Baidu’s New Robotaxi Has Removable Steering Wheel
Baidu has revealed its latest fully autonomous robotaxi, the Apollo RT6, which comes with a detachable steering wheel.
The all-electric model has Level 4 capability, as defined by the Society of Automotive Engineers, which means it can drive itself without the need for human intervention.
As it is production-ready, the RT6 will hit the road as early as next year when it joins the fleet of Apollo Go, Baidu’s autonomous ride-hailing service. According to the company, it is capable of operating in the “complex urban environments” that are commonplace in densely populated China.
The autonomous functionality comes via Baidu’s most advanced Level 4 system, which is powered by automotive-grade dual computing units with a computing power of up to 1200 TOPS.
In addition, the RT6 makes use of 38 sensors, including eight lidars and 12 cameras, that help deliver long-range detection. And it is all backed up by Baidu’s extensive real-world data, with more than 20 million miles driven on test by the firm’s autonomous vehicles to date.
Baidu has revealed a number of robotaxis in recent years, but where the Apollo RT6 differs from its predecessors – which saw tech retro-fitted to conventional vehicles – is that it is based on Xinghe, the company’s architecture specially developed for fully autonomous driving.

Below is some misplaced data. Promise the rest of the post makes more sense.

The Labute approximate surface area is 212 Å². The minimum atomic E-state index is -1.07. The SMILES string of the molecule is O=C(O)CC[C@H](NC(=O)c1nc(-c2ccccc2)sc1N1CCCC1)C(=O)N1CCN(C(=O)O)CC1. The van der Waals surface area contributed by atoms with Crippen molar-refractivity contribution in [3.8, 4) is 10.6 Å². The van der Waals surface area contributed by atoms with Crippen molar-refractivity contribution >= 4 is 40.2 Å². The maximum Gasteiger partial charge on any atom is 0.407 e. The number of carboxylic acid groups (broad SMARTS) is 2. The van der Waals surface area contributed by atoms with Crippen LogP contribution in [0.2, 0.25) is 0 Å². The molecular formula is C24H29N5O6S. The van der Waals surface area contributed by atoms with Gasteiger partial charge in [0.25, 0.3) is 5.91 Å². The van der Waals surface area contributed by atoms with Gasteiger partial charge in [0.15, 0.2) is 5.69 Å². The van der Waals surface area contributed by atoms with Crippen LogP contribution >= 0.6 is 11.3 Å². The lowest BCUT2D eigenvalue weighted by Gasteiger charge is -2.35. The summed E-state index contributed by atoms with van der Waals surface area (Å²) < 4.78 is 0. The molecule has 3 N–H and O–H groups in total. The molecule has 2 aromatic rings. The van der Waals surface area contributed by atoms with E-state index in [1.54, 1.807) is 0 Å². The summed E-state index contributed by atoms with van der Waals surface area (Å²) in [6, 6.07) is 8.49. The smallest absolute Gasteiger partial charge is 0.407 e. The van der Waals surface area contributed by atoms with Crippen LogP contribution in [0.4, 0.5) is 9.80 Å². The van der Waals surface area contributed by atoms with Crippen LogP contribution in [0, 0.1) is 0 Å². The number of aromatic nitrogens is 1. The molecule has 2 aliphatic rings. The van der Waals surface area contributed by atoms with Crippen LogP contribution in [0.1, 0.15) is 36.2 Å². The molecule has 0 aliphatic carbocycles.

The fact that it has been designed from the ground up to deliver autonomous capability has allowed some leeway with the design, with the most notable interior features the detachable steering wheel and flat floor.
According to Baidu, this frees up more space to craft unique interiors, allowing for the “the installation of extra seating, vending machines, desktops or gaming consoles.”
In terms of the exterior, the RT6 blends minivan and SUV cues and is marked out by electric sliding doors, lights that interact with other vehicles on the road and seamlessly integrated sensors on the sunroof. At 187 inches, it is 0.4 inches longer than a Tesla Model Y.
One other notable element of the RT6 is the low unit cost. Baidu claims it is just under $37,000, which is likely to make AVs more accessible to more people in the long run.
Robin Li, co-founder and CEO of Baidu said: “This massive cost reduction will enable us to deploy tens of thousands of AVs across China. We are moving towards a future where taking a robotaxi will be half the cost of taking a taxi today.”
The Apollo Go ride-hailing service has expanded to 10 cities since its launch in 2020, including Shanghai, Guangzhou, Beijing and Shenzhen, providing more than one million rides in the process.
Baidu is one of two companies that has just started fare-charging driverless robotaxi rides in Beijing.